Chiharu Shiota Exhibits Her Work in Tokyo
The Berlin-based Japanese artist Chiharu Shiota recently exhibited works in Tokyo, at Kenji Taki Gallery and Shiseido Gallery. Her solo show at Kenji Taki Gallery in Shinjuku featured a white dress with red strings that hang from the ceiling and extend from the garment. In purely visual terms, the combination of the white dress and the red strings is marvelous, but there is an uncanny quality to the work. It looks as if the dress is bleeding, and as if that blood is flowing in the space. It’s mesmerizing and strongly provocative. Interpreting the white dress as a symbol of femininity as well as a wedding gown, with the vague promises and uncertain future this symbolizes, the piece alludes to a very personal sense of anxiety, fear and pain. Shiota’s artistry blends these darker emotions with a sense of innocence, naivety and fragility. The piece integrates different viewpoints and leaves us with imagination; it provides an opportunity for viewers to explore the multi-sided thoughts and emotions of the artist.
In a group show at Shiseido Gallery, Shiota exhibited Unconscious Anxiety. Here, she used her distinctively intricate details to create a space both distressing and beautiful. The formal expression is almost obsessive-compulsive. Weaving a complex web in the gallery, she employs black strings to manifest an unconscious anxiety that is quiet yet almost palpable. Deep, reflective and fascinating, the work references mental disorder. It creates a sense of loneliness, solitude and tension that blurs one’s memory and disturbs one’s mind. An antique sewing machine illuminated in the center of the piece is enclosed in the net of strings. Provoking nostalgia, it feels like drawing in a fading old memory and holding onto what was once dear. It is also a relic representing a connection between a daughter and a mother, weaving together memory and family history. The installation is beautiful and withdrawn yet extremely stirring. Her esthetic carries delicacy, complexity and memory and approaches a sense of oblivion. Chiharu Shiota juxtaposes and harmonizes different psychological elements. Her art leaves a lasting impression, almost like a scar, intertwining complex experiences, thoughts and emotions.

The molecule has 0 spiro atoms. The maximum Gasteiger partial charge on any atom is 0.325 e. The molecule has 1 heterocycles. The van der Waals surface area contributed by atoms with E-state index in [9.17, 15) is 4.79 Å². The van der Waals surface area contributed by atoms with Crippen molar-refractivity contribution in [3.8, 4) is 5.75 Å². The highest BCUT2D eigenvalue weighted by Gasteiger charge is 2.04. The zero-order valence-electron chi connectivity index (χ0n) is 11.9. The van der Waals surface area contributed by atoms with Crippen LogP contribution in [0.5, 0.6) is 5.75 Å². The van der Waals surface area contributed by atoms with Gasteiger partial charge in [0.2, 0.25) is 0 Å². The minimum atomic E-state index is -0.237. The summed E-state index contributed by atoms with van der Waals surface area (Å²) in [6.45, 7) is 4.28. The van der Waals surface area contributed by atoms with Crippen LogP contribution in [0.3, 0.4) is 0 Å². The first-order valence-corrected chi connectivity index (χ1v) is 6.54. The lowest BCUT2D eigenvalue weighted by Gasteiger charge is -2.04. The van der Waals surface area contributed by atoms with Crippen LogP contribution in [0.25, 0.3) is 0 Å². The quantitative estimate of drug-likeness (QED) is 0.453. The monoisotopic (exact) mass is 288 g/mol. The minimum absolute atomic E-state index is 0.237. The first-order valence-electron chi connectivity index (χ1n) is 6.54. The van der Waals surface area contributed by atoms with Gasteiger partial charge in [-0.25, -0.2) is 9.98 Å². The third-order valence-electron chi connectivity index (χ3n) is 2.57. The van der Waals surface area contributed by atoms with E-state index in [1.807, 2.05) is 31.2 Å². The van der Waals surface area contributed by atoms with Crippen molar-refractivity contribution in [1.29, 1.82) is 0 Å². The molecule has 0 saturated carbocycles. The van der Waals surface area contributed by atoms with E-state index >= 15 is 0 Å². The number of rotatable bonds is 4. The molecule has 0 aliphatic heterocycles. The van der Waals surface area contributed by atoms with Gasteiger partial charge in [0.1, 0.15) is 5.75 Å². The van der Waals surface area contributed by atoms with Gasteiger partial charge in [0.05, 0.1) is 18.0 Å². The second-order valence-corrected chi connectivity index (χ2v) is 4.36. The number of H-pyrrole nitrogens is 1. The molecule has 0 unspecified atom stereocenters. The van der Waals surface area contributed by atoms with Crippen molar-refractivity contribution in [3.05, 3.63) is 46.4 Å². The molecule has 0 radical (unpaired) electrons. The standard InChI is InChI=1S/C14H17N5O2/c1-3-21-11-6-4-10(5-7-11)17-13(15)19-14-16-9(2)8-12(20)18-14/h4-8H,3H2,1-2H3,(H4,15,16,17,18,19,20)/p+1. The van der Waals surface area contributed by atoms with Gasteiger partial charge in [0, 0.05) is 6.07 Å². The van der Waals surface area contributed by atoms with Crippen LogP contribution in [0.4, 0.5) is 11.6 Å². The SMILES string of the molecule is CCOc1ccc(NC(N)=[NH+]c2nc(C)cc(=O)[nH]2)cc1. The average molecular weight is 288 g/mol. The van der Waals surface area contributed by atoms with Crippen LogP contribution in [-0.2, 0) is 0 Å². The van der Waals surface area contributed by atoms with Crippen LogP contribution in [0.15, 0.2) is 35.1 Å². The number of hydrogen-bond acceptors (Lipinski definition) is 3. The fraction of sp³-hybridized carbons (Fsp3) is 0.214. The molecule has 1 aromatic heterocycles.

After graduating from the Kyoto Seika University in Japan, Shiota studied in the Canberra School of Art, Australian National University as an exchange student and continued her studies at the Hochschule für Bildende Künste, Braunschweig and the Universität der Künste, Berlin Germany. She has had a number of shows in Japan and overseas featuring her performances and installations. Her works were also exhibited in the Yokohama Triennials (2001) and the Gwangju Biennales (2006).
Meg Kaizu is a writer in Tokyo.